BHS Foodservice Solutions Blog

What Are the Catering Supplies Your Restaurant Needs and How Do They Work?

Posted by BHS Foodservice Solutions on 1/7/20 10:30 AM
BHS Foodservice Solutions

people group catering buffet food indoor in luxury restaurant with meat colorful fruits  and vegetables-1

Owners and managers of catering businesses or restaurants are likely quite familiar with the different types of catering equipment and supplies including what they are and how they work. If, however, you’re a bit new to the topic and are thinking of going into the business—or maybe you’re just making sure you have all your options covered—you might want to learn more about these items and how they can enhance your catering business’ operation and efficiency.

Depending on how you plan to run your catering business (whether you plan to run the business by cooking in your restaurant’s kitchen and transporting the food to the venue or invest in portable equipment that can be set up at the venue so your staff can prepare and cook the food onsite—or even a mixture of both), your equipment and supplies might look a bit different than the other businesses in your field. Keep in mind, too, that what you plan to offer on your menu will also affect which items your catering business will need, but regardless of what your business needs specifically, below is an overall idea of what the most-used catering equipment and supplies are and how they work so you can be sure to set your catering business up for success.

Cooking equipment

What they are

Most catering businesses will want to cook onsite at the venue to make sure the food being served is at its freshest. The type of catering equipment suitable for cooking include portable grills, stoves, smokers, fryers, steamer, and ranges, to name a few.

How they work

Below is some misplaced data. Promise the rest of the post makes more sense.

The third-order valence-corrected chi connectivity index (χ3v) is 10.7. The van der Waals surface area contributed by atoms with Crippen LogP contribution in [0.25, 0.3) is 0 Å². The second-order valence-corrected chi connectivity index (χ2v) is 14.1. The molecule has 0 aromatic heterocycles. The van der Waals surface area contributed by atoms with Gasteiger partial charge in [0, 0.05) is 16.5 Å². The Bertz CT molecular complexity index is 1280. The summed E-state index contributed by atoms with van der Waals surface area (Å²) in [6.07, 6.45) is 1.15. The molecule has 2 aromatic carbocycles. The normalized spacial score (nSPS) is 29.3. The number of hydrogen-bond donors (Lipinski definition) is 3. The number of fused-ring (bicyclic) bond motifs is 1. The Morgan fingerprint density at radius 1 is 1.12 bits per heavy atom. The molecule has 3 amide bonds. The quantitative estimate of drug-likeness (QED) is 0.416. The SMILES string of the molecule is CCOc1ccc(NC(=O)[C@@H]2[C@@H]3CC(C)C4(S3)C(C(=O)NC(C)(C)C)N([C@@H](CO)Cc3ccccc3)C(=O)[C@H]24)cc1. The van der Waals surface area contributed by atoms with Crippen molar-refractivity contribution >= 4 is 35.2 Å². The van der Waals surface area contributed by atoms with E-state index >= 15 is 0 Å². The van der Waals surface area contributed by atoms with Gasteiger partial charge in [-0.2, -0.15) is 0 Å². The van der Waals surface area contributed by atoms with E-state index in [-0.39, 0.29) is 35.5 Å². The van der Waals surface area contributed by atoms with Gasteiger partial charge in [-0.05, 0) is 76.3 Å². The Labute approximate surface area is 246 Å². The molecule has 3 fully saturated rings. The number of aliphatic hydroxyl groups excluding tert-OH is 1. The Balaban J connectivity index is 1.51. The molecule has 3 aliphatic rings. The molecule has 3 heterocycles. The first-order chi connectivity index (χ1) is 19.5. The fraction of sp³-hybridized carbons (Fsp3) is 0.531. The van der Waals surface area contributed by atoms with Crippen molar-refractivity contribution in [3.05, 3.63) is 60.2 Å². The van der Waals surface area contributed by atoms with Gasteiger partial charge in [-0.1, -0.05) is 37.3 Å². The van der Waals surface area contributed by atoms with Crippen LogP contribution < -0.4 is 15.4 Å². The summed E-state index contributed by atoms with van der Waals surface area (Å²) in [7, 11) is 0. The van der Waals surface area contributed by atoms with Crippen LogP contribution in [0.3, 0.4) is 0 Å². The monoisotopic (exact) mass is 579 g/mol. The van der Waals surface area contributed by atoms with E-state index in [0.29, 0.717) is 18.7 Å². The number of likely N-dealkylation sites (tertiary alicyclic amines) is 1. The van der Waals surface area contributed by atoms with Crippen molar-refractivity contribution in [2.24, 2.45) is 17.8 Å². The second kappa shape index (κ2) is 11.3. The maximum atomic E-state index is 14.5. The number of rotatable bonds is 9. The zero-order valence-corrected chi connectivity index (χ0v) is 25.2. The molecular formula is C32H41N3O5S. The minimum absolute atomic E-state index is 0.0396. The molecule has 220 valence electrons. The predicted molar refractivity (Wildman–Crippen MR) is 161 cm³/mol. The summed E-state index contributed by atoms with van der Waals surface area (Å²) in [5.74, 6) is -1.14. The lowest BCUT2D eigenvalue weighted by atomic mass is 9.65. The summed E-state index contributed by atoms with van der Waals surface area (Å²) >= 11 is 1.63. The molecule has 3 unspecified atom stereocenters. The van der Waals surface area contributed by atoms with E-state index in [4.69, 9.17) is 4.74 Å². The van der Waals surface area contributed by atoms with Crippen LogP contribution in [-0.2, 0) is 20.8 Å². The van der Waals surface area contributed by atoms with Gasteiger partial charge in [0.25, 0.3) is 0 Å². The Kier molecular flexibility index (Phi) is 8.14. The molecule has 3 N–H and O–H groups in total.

How these items work will vary based on whether they are operated by electricity or propane, and some are freestanding while others sit upon the tabletop. Think about how your staff will be setting up and taking down the catering space and plan accordingly. The electrical cooking equipment, for example, will need to have access to the appropriate outlets. But in general, if you’re planning to tote around portable cooking supplies, make sure you have an idea of the counterspace and outlets available prior to purchasing. You wouldn’t want to show up with an electric stovetop when your client’s venue doesn’t have suitable electrical access.

Warmers and chillers

What they are

When catering at various venues, whether out of your own restaurant or elsewhere, you will need to have equipment that keeps food either hot or cold according to their recommended food-safe temperature. Items available include portable buffet tables, heated serving carts, tabletop heating lamps, hot- and cold-food serving tables, heated carts and cabinets, soup warmers, and heated food wells for dispensing condiments.

How they work

Most of these items are electrical, and they make it easy to set up (whether on the tabletop or freestanding) and will keep food hot or cold for hours. Some are used as heated/cooled storage while others can be used to keep food hot or cold as it’s being served. Portable free-standing versions will typically have wheels, so they are easy to move around.